Most of the time, if a web application gets compromised, we hear about vulnerabilities like cross site scripting or SQL injection being used to gain access. However, many high profile web application defacements don't need tools like sqlmap or BeEF. Instead, the attacker just logs in as an administrator. The log in may not necessarily use the web application at all, but it may affect the infrastructure the application relies on:
It may be as easy as a default login to the system. A weak password, or a password collected via phishing. Your best defence in this case is to limit how many individuals have access to the system, to use non-password based authentication schemes (two-factor... ), and to restrict logins to trusted networks. Nobody should be able to log in to your server via ssh using nothing but a password from anywhere in the world. A missing patch apparently lead to the large OPM breach.
Cloud Admin Consoles (private or public)
Same as above. But sadly, also often overlooked. Many cloud providers will offer two factor authentication. And your backups should certainly not be hosted in the same "cloud" as the live systems. Private cloud admin interfaces are usually a bit easier to secure and isolate. But that doesn't mean it is actually done. I do see many papers about the latest Virtual Machine Escape technique. But the technique I see used in the wild the most is far less advanced: Log in to the admin console and download the server you are interested in compromising. "Secure" code hosting company Code Spaces no longer exists as a result of a breach of its Amazon cloud accounts.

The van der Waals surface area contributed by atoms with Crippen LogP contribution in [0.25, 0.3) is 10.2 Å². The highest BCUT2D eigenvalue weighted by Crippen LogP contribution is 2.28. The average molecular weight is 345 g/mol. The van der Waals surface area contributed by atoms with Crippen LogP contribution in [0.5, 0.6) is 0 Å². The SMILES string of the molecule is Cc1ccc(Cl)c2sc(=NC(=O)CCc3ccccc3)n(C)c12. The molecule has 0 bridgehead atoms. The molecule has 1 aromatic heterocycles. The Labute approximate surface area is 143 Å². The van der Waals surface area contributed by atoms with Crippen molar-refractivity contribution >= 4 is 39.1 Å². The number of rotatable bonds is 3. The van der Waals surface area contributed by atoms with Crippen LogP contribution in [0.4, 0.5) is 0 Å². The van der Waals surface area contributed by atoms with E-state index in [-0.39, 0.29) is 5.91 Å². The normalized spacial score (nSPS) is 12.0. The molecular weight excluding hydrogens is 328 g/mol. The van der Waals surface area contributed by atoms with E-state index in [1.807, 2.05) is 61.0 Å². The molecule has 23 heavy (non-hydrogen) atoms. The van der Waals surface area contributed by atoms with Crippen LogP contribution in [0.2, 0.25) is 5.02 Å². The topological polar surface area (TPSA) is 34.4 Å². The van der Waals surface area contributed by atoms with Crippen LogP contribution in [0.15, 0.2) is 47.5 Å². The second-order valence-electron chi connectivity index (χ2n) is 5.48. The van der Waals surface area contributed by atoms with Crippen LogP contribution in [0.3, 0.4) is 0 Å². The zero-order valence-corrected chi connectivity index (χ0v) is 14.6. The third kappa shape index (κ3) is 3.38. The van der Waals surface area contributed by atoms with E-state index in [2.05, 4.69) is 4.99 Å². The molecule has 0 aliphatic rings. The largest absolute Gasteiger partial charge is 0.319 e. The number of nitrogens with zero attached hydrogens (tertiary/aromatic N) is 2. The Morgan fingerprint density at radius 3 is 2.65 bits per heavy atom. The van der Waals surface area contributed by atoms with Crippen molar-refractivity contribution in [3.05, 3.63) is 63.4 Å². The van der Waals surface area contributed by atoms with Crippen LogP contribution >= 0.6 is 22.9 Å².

Content Delivery Networks (CDNs)
Most large sites use CDNs to deal with traffic spikes, and to defend against common denial of service attacks. What else does an attacker need but credentials to log into the CDNs admin console to alter your site "at will". Did I mention two-factor authentication already? The Army.mil account has been attributed to a compromise of a CDN admin account.
Domain Name Registrars
This may be the most common route used to deface large, otherwise secure, web applications. But a defacement isn't what you should be scared about most. What about someone adding MX records and intercepting your e-mail? What about someone adding a record for "login.example.com" to use in a very plausible phishing attack? A lot has been written about DNS spoofing and cache poisoning. But why use a difficult technique like this if all you need to do is logging in. The list of recent attacks using this technique is rather long and includes household names like Craigslist, NY Times, Twitter and more.Application Security: Securing Web Apps, APIs, and Microservices - SANS London June 2022
Jun 9th 2015
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Jun 9th 2015
6 years ago